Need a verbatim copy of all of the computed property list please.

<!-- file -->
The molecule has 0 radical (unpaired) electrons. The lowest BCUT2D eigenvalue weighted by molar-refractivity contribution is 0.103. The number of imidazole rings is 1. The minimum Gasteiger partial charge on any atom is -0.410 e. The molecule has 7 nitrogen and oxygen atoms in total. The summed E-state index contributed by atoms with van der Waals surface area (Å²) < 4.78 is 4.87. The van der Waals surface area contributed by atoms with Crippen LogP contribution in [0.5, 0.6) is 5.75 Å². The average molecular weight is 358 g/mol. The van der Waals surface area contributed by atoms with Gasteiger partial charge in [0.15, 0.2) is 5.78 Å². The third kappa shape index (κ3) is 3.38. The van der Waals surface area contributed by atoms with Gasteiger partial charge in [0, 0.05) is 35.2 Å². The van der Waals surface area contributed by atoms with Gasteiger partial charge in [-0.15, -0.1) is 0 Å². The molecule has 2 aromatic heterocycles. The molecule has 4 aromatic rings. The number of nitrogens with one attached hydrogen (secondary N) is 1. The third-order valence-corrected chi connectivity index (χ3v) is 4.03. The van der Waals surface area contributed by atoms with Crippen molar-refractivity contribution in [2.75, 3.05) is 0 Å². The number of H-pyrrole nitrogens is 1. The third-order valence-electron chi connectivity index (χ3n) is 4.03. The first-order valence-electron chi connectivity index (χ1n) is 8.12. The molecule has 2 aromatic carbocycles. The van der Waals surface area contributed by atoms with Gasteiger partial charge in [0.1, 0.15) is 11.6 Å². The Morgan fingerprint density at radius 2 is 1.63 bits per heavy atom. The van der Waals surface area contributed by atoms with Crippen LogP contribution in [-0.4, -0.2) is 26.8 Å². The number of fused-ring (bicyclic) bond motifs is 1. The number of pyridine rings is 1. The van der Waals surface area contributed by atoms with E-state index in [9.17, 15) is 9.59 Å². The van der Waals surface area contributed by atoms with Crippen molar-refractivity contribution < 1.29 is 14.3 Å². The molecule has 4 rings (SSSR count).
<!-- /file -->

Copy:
The molecule has 0 radical (unpaired) electrons. The lowest BCUT2D eigenvalue weighted by molar-refractivity contribution is 0.103. The number of imidazole rings is 1. The minimum Gasteiger partial charge on any atom is -0.410 e. The molecule has 7 nitrogen and oxygen atoms in total. The summed E-state index contributed by atoms with van der Waals surface area (Å²) < 4.78 is 4.87. The van der Waals surface area contributed by atoms with Crippen LogP contribution in [0.5, 0.6) is 5.75 Å². The average molecular weight is 358 g/mol. The van der Waals surface area contributed by atoms with Gasteiger partial charge in [0.15, 0.2) is 5.78 Å². The third kappa shape index (κ3) is 3.38. The van der Waals surface area contributed by atoms with Gasteiger partial charge in [0, 0.05) is 35.2 Å². The van der Waals surface area contributed by atoms with Gasteiger partial charge in [-0.15, -0.1) is 0 Å². The molecule has 2 aromatic heterocycles. The molecule has 4 aromatic rings. The number of nitrogens with one attached hydrogen (secondary N) is 1. The third-order valence-corrected chi connectivity index (χ3v) is 4.03. The van der Waals surface area contributed by atoms with Crippen molar-refractivity contribution in [2.75, 3.05) is 0 Å². The number of H-pyrrole nitrogens is 1. The third-order valence-electron chi connectivity index (χ3n) is 4.03. The first-order valence-electron chi connectivity index (χ1n) is 8.12. The molecule has 2 aromatic carbocycles. The van der Waals surface area contributed by atoms with Gasteiger partial charge in [0.1, 0.15) is 11.6 Å². The Morgan fingerprint density at radius 2 is 1.63 bits per heavy atom. The van der Waals surface area contributed by atoms with Crippen LogP contribution in [-0.4, -0.2) is 26.8 Å². The number of fused-ring (bicyclic) bond motifs is 1. The number of pyridine rings is 1. The van der Waals surface area contributed by atoms with E-state index in [9.17, 15) is 9.59 Å². The van der Waals surface area contributed by atoms with Crippen molar-refractivity contribution < 1.29 is 14.3 Å². The molecule has 4 rings (SSSR count).